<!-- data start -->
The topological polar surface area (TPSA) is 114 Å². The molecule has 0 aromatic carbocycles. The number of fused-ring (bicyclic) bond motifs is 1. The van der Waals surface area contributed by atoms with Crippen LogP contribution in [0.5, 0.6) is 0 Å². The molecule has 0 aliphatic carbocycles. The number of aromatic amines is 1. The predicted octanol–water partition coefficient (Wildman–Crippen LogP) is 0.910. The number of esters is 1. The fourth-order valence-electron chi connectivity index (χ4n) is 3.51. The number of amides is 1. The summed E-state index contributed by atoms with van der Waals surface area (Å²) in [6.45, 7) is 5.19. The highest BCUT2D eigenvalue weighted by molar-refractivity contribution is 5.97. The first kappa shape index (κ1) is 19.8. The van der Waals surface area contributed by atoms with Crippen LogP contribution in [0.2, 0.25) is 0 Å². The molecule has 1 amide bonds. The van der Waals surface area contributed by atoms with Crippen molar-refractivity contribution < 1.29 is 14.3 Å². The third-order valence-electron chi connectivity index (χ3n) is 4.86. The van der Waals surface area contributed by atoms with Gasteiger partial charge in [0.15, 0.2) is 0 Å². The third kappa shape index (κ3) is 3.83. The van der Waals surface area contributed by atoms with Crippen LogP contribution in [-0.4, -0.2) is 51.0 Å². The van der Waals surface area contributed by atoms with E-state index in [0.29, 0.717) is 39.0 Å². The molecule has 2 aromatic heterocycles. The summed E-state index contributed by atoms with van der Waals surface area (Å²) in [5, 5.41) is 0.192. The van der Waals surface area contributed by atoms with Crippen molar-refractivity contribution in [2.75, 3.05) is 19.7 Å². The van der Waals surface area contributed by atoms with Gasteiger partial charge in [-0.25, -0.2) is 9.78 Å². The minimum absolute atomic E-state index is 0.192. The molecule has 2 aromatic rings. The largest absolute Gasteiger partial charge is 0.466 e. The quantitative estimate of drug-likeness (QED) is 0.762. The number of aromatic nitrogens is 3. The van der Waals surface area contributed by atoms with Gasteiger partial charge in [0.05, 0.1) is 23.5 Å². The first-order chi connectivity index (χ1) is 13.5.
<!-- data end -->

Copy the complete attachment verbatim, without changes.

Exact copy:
The topological polar surface area (TPSA) is 114 Å². The molecule has 0 aromatic carbocycles. The number of fused-ring (bicyclic) bond motifs is 1. The van der Waals surface area contributed by atoms with Crippen LogP contribution in [0.5, 0.6) is 0 Å². The molecule has 0 aliphatic carbocycles. The number of aromatic amines is 1. The predicted octanol–water partition coefficient (Wildman–Crippen LogP) is 0.910. The number of esters is 1. The fourth-order valence-electron chi connectivity index (χ4n) is 3.51. The number of amides is 1. The summed E-state index contributed by atoms with van der Waals surface area (Å²) in [6.45, 7) is 5.19. The highest BCUT2D eigenvalue weighted by molar-refractivity contribution is 5.97. The first kappa shape index (κ1) is 19.8. The van der Waals surface area contributed by atoms with Crippen LogP contribution in [0.2, 0.25) is 0 Å². The molecule has 1 amide bonds. The van der Waals surface area contributed by atoms with Crippen molar-refractivity contribution < 1.29 is 14.3 Å². The third-order valence-electron chi connectivity index (χ3n) is 4.86. The van der Waals surface area contributed by atoms with Gasteiger partial charge in [0.15, 0.2) is 0 Å². The third kappa shape index (κ3) is 3.83. The van der Waals surface area contributed by atoms with Crippen LogP contribution in [-0.4, -0.2) is 51.0 Å². The van der Waals surface area contributed by atoms with E-state index in [0.29, 0.717) is 39.0 Å². The molecule has 2 aromatic heterocycles. The summed E-state index contributed by atoms with van der Waals surface area (Å²) in [5, 5.41) is 0.192. The van der Waals surface area contributed by atoms with Crippen molar-refractivity contribution in [2.75, 3.05) is 19.7 Å². The van der Waals surface area contributed by atoms with Gasteiger partial charge in [-0.25, -0.2) is 9.78 Å². The minimum absolute atomic E-state index is 0.192. The molecule has 2 aromatic rings. The largest absolute Gasteiger partial charge is 0.466 e. The quantitative estimate of drug-likeness (QED) is 0.762. The number of aromatic nitrogens is 3. The van der Waals surface area contributed by atoms with Gasteiger partial charge in [0.05, 0.1) is 23.5 Å². The first-order chi connectivity index (χ1) is 13.5.